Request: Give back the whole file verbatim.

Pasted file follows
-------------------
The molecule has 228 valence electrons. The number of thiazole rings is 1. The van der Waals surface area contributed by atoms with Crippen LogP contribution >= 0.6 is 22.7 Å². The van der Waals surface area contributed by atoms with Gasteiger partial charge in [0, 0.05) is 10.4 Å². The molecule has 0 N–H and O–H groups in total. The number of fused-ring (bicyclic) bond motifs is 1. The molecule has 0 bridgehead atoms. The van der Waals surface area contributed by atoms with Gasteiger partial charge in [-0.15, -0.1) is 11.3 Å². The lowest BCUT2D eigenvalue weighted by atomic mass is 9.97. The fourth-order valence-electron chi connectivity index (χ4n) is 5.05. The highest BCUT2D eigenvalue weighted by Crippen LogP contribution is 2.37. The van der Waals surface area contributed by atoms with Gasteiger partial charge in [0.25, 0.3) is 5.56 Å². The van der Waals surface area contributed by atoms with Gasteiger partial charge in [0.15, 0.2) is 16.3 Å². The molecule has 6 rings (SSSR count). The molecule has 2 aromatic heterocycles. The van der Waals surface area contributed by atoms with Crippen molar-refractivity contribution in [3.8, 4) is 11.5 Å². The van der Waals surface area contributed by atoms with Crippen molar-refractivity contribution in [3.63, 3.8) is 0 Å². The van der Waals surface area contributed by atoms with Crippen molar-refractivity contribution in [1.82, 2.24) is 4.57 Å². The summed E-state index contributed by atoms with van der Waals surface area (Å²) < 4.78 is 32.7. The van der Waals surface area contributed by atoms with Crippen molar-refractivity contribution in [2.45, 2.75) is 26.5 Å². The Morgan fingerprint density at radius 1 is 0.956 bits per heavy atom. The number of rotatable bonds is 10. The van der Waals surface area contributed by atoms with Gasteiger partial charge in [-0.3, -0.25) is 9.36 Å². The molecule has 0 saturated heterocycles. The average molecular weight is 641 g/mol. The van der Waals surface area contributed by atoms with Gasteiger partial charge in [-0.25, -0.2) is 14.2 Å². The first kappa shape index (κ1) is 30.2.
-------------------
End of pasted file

The molecule has 228 valence electrons. The number of thiazole rings is 1. The van der Waals surface area contributed by atoms with Crippen LogP contribution >= 0.6 is 22.7 Å². The van der Waals surface area contributed by atoms with Gasteiger partial charge in [0, 0.05) is 10.4 Å². The molecule has 0 N–H and O–H groups in total. The number of fused-ring (bicyclic) bond motifs is 1. The molecule has 0 bridgehead atoms. The van der Waals surface area contributed by atoms with Gasteiger partial charge in [-0.15, -0.1) is 11.3 Å². The lowest BCUT2D eigenvalue weighted by atomic mass is 9.97. The fourth-order valence-electron chi connectivity index (χ4n) is 5.05. The highest BCUT2D eigenvalue weighted by Crippen LogP contribution is 2.37. The van der Waals surface area contributed by atoms with Gasteiger partial charge in [0.25, 0.3) is 5.56 Å². The van der Waals surface area contributed by atoms with Gasteiger partial charge in [0.15, 0.2) is 16.3 Å². The molecule has 6 rings (SSSR count). The molecule has 2 aromatic heterocycles. The van der Waals surface area contributed by atoms with Crippen molar-refractivity contribution in [3.8, 4) is 11.5 Å². The van der Waals surface area contributed by atoms with Crippen molar-refractivity contribution in [3.63, 3.8) is 0 Å². The van der Waals surface area contributed by atoms with Crippen molar-refractivity contribution in [1.82, 2.24) is 4.57 Å². The summed E-state index contributed by atoms with van der Waals surface area (Å²) < 4.78 is 32.7. The van der Waals surface area contributed by atoms with Crippen molar-refractivity contribution in [2.45, 2.75) is 26.5 Å². The Morgan fingerprint density at radius 1 is 0.956 bits per heavy atom. The number of rotatable bonds is 10. The van der Waals surface area contributed by atoms with Gasteiger partial charge in [-0.3, -0.25) is 9.36 Å². The molecule has 0 saturated heterocycles. The average molecular weight is 641 g/mol. The van der Waals surface area contributed by atoms with Gasteiger partial charge in [-0.25, -0.2) is 14.2 Å². The first kappa shape index (κ1) is 30.2.